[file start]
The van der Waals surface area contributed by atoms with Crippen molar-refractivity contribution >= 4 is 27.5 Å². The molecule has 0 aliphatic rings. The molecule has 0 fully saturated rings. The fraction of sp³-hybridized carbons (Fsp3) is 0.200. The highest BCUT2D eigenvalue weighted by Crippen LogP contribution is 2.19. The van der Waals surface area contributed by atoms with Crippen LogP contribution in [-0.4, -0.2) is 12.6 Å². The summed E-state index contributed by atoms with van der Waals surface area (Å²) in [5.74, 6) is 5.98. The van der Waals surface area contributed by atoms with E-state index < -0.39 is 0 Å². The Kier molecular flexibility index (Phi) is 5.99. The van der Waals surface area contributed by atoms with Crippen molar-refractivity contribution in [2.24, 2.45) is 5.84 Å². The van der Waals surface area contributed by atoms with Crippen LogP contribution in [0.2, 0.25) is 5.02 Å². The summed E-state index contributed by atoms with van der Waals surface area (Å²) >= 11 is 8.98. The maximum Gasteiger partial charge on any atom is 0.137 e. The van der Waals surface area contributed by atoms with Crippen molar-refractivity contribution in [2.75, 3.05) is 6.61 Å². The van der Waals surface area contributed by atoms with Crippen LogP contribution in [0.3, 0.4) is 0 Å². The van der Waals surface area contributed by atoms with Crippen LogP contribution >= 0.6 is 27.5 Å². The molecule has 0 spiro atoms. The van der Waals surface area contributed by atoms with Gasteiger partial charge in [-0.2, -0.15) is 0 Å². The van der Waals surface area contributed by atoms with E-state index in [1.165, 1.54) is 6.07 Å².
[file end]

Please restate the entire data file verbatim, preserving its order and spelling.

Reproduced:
The van der Waals surface area contributed by atoms with Crippen molar-refractivity contribution >= 4 is 27.5 Å². The molecule has 0 aliphatic rings. The molecule has 0 fully saturated rings. The fraction of sp³-hybridized carbons (Fsp3) is 0.200. The highest BCUT2D eigenvalue weighted by Crippen LogP contribution is 2.19. The van der Waals surface area contributed by atoms with Crippen LogP contribution in [-0.4, -0.2) is 12.6 Å². The summed E-state index contributed by atoms with van der Waals surface area (Å²) in [5.74, 6) is 5.98. The van der Waals surface area contributed by atoms with E-state index < -0.39 is 0 Å². The Kier molecular flexibility index (Phi) is 5.99. The van der Waals surface area contributed by atoms with Crippen molar-refractivity contribution in [2.24, 2.45) is 5.84 Å². The van der Waals surface area contributed by atoms with Crippen LogP contribution in [0.2, 0.25) is 5.02 Å². The summed E-state index contributed by atoms with van der Waals surface area (Å²) >= 11 is 8.98. The maximum Gasteiger partial charge on any atom is 0.137 e. The van der Waals surface area contributed by atoms with Crippen molar-refractivity contribution in [2.75, 3.05) is 6.61 Å². The van der Waals surface area contributed by atoms with Crippen LogP contribution in [0.3, 0.4) is 0 Å². The van der Waals surface area contributed by atoms with Crippen LogP contribution >= 0.6 is 27.5 Å². The molecule has 0 spiro atoms. The van der Waals surface area contributed by atoms with Gasteiger partial charge in [-0.2, -0.15) is 0 Å². The van der Waals surface area contributed by atoms with E-state index in [1.165, 1.54) is 6.07 Å².